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Electrical Manufacturers Association Releases Presidential Priorities Plan

Oct. 8, 2020
The National Electrical Manufacturers Association represents 6,100 facilities throughout the U.S.

The National Electrical Manufacturers Association, or NEMA, released an open letter to candidates currently running for presidential or congressional offices: In it, the association, which represents hundreds of electrical and medical imaging manufacturers employing more than 300,000 workers at 6,100 different U.S. sites, called for policies they said would expand the economy, improve healthcare, and “ensure access to safe and reliable electricity.”

According to NEMA, the next crop of candidates sworn in should look “beyond product efficiency,” modernize the U.S. electric grid, negotiate access to international markets for U.S. goods, make it easier for manufacturers to attract skilled employees, and invest in medical imaging technology.

On its first priority, NEMA pushed back on legislative requirements that electrical manufacturers continue improving product efficiency on an ongoing basis, saying that modern devices have already attained a reasonably high standard of efficiency. “Electrical products have largely reached the limits of technologically feasible and economically justified energy efficiency increases,” the letter read.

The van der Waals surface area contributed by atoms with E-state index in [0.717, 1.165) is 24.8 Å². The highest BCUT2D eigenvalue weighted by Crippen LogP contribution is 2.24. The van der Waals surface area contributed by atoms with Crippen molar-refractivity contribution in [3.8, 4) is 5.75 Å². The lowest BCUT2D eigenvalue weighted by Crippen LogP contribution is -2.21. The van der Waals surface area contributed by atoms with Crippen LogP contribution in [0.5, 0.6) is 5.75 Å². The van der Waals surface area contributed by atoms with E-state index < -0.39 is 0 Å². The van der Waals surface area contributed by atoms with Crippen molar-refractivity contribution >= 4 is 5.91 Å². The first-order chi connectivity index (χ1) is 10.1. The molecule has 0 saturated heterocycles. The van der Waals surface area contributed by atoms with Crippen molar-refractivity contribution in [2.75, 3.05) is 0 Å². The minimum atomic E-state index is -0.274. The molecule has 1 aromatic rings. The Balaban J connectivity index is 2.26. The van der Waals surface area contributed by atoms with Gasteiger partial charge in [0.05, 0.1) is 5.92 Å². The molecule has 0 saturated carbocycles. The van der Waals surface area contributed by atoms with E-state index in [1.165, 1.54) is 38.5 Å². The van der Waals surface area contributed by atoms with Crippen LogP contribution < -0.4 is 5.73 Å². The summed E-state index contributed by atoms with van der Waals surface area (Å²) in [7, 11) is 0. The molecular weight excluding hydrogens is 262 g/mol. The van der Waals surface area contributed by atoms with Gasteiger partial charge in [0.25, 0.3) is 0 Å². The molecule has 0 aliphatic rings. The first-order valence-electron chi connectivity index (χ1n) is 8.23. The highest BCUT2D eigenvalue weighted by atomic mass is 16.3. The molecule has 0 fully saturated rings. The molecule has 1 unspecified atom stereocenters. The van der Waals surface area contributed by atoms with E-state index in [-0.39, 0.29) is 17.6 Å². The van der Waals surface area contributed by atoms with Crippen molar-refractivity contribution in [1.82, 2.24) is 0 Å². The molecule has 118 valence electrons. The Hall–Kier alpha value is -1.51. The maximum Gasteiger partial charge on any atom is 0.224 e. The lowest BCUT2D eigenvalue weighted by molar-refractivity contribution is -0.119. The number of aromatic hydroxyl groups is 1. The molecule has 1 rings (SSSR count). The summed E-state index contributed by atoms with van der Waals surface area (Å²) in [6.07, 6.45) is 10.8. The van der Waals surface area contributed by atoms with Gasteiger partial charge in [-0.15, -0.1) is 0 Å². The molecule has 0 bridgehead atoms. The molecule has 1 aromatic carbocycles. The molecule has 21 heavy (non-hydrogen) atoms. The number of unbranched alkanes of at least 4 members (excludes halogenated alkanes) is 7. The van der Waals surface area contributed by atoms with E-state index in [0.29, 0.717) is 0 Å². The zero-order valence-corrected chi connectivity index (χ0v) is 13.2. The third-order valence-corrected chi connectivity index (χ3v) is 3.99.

NEMA suggested that lawmakers instead treat electricity on a “systems-wide” basis, leading into its second request on modernizing the grid, which the association says was not built for variable electrical sources. This could pose a problem, NEMA says, for the future adoption of wind, solar, and other renewable forms of energy. Additionally, energy storage will be more important in a modernized grid that integrates “intermittent renewable energy sources into the grid.”

On trade, the electrical manufacturers association argued that future trade deals should seek to lower import/export costs in order to open international markets to U.S. firms.

NEMA’s requests on jobs will be familiar to many manufacturers: it’s too hard to find skilled employees. “We take our responsibility seriously to train employees in the finer techniques of specialized manufacturing processes,” writes NEMA. “All too often, however, sought-after potential employees arrive ill-prepared to grasp essential elements of the 21st century work environment.”

Lastly, the association called for the government to facilitate the improvement of medical imaging technologies, which they credit with helping “revolutionize” health care in the U.S. and the rest of the world.

In addition to providing a forum for members to discuss industry concerns, NEMA, founded in 1926, is an NAIS-accredited Standards Developing Organization for members of the electronics manufacturing and medical imaging industries.  

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